The Sega Genesis Mini is pound-for-pound the best classic console available thanks to a mixture of premium quality finish, a great games library, and attention to detail that allows for some truly special moments.
The Sega Genesis Mini is late to the party. As one half of the legendary 16-bit console wars (the other, of course, being Nintendo's SNES, which received a miniature console version almost two years ago), it represents a crucial moment in gaming history that really can't be understated, even though people tend to downplay how important Sega really was to the development of modern consoels in the late 80s and early 90s. The fact that it never had a chance to defend itself while others heaped praise onto the admittedly great SNES Classic was a travesty.
Well, better late than never, then. The Sega Genesis Mini is finally rolling out onto shelves soon, and video game historians and Sega fans alike are eagerly awaiting a chance to relive one of the most exciting times in gaming. The question that they'll be asking is whether or not the Sega Genesis Mini was worth the wait. The answer, luckily for everyone involved, is that it was - very much so, in fact. The Sega Genesis Mini is pound-for-pound the best classic console available thanks to a mixture of premium quality finish, a great games library, and attention to detail that allows for some truly special moments. It doesn't come without its flaws, but the Sega Genesis Mini is much more SNES Classic than the PlayStation answer, which should help assuage fears over what direction the miniature device is heading.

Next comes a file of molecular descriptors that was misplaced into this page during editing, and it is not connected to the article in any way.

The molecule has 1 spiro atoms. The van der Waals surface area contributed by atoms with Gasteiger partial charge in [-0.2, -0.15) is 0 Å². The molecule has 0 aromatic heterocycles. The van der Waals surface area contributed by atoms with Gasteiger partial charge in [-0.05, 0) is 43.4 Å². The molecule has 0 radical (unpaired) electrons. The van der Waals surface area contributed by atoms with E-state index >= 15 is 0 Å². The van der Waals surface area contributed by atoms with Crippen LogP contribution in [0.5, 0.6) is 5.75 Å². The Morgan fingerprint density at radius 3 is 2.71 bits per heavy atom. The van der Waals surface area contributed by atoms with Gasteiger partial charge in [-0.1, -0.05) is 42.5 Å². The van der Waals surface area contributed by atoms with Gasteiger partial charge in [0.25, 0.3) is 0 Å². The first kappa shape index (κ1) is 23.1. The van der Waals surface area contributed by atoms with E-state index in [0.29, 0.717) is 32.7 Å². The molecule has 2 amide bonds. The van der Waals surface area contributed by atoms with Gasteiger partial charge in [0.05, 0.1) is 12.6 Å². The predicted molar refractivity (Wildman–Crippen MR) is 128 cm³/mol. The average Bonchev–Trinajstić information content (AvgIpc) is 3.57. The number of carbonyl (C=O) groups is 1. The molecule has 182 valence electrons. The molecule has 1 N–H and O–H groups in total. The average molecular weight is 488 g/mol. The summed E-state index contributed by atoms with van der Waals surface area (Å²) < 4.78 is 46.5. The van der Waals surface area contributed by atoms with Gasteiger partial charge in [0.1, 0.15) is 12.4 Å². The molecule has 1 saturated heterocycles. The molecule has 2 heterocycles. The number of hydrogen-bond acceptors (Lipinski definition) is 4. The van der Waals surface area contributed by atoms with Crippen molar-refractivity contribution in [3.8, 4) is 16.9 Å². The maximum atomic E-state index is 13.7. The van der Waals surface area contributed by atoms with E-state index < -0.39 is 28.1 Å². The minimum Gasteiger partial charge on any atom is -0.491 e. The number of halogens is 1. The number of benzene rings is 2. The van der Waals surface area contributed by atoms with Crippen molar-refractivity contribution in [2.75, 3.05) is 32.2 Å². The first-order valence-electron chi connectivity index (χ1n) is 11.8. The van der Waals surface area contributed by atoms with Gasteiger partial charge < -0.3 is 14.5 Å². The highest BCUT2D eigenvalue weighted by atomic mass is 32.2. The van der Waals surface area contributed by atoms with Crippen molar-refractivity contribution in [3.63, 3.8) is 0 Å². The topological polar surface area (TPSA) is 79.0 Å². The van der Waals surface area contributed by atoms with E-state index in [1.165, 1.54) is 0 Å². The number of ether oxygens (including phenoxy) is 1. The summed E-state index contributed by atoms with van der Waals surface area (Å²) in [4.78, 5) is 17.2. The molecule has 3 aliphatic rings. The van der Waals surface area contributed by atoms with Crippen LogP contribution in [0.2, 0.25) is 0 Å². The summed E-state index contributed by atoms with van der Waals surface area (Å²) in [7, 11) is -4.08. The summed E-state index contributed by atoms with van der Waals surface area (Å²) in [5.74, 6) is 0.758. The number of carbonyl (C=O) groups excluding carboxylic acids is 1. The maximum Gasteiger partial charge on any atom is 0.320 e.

First and foremost, the emulation of the Sega Genesis Mini is pristine. That doesn't mean that the graphics have been improved, because that would kind of defeat the purpose of attempting to relive gaming moments of yesteryear. Instead, the Sega Genesis Mini makes like WoW Classic and preserves as much as it can of its source material, ensuring that the games look as close to their original versions as possible. With that said, the device does a good job of porting that to much larger and clearer television screens from today's age, and the Sega Genesis Mini doesn't run into issues where the games look ugly, stretched, or bloated - moreso than they might have when they released around three decades ago, anyways. Ultimately, the look of the games is great, and the emulation backgrounds that help fill out widescreen displays help capture that era of gaming pitch-perfectly.
The Sega Genesis Mini also has a save state feature that allows players to save their progress at basically any point in the game, which helps maneuver around tricky moments in some titles. It's a nice if not mostly standard feature in these devices, and one that can save consumers a lot of time depending on the game and its relative difficulty. Unfortunately, the Sega Genesis Mini does not feature a rewind function like some of its counterparts, something that really feels like a missing element rather than an add-on that can be skipped. It's difficult to speak to the complexity and workload of adding such a feature to the device, so it's possible it was simply too difficult - but it really is something that is noticeably lacking from the console.